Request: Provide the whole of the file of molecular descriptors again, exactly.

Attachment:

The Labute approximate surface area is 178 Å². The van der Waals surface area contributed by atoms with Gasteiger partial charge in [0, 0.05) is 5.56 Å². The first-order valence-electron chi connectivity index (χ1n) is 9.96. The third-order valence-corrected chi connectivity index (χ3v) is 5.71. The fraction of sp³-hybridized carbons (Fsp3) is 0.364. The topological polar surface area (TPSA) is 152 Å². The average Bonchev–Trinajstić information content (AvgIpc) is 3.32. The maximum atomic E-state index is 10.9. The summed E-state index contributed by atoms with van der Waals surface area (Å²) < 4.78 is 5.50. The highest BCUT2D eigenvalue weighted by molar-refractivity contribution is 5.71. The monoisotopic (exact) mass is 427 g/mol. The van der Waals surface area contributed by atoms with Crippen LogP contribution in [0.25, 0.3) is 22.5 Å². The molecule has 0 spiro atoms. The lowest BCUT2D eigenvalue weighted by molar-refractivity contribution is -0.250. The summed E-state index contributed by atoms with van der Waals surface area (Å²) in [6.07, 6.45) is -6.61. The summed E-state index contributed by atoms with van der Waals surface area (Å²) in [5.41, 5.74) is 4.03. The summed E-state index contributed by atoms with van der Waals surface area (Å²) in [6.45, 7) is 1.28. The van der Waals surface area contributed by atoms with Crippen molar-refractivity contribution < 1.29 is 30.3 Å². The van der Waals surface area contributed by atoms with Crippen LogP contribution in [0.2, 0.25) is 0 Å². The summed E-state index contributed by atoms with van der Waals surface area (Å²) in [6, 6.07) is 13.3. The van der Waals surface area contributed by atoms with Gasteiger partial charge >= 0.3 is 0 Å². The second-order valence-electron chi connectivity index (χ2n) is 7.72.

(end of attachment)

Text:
The Labute approximate surface area is 178 Å². The van der Waals surface area contributed by atoms with Gasteiger partial charge in [0, 0.05) is 5.56 Å². The first-order valence-electron chi connectivity index (χ1n) is 9.96. The third-order valence-corrected chi connectivity index (χ3v) is 5.71. The fraction of sp³-hybridized carbons (Fsp3) is 0.364. The topological polar surface area (TPSA) is 152 Å². The average Bonchev–Trinajstić information content (AvgIpc) is 3.32. The maximum atomic E-state index is 10.9. The summed E-state index contributed by atoms with van der Waals surface area (Å²) < 4.78 is 5.50. The highest BCUT2D eigenvalue weighted by molar-refractivity contribution is 5.71. The monoisotopic (exact) mass is 427 g/mol. The van der Waals surface area contributed by atoms with Crippen LogP contribution in [0.25, 0.3) is 22.5 Å². The molecule has 0 spiro atoms. The lowest BCUT2D eigenvalue weighted by molar-refractivity contribution is -0.250. The summed E-state index contributed by atoms with van der Waals surface area (Å²) in [6.07, 6.45) is -6.61. The summed E-state index contributed by atoms with van der Waals surface area (Å²) in [5.41, 5.74) is 4.03. The summed E-state index contributed by atoms with van der Waals surface area (Å²) in [6.45, 7) is 1.28. The van der Waals surface area contributed by atoms with Crippen molar-refractivity contribution < 1.29 is 30.3 Å². The van der Waals surface area contributed by atoms with Crippen LogP contribution in [0.2, 0.25) is 0 Å². The summed E-state index contributed by atoms with van der Waals surface area (Å²) in [6, 6.07) is 13.3. The van der Waals surface area contributed by atoms with Gasteiger partial charge >= 0.3 is 0 Å². The second-order valence-electron chi connectivity index (χ2n) is 7.72.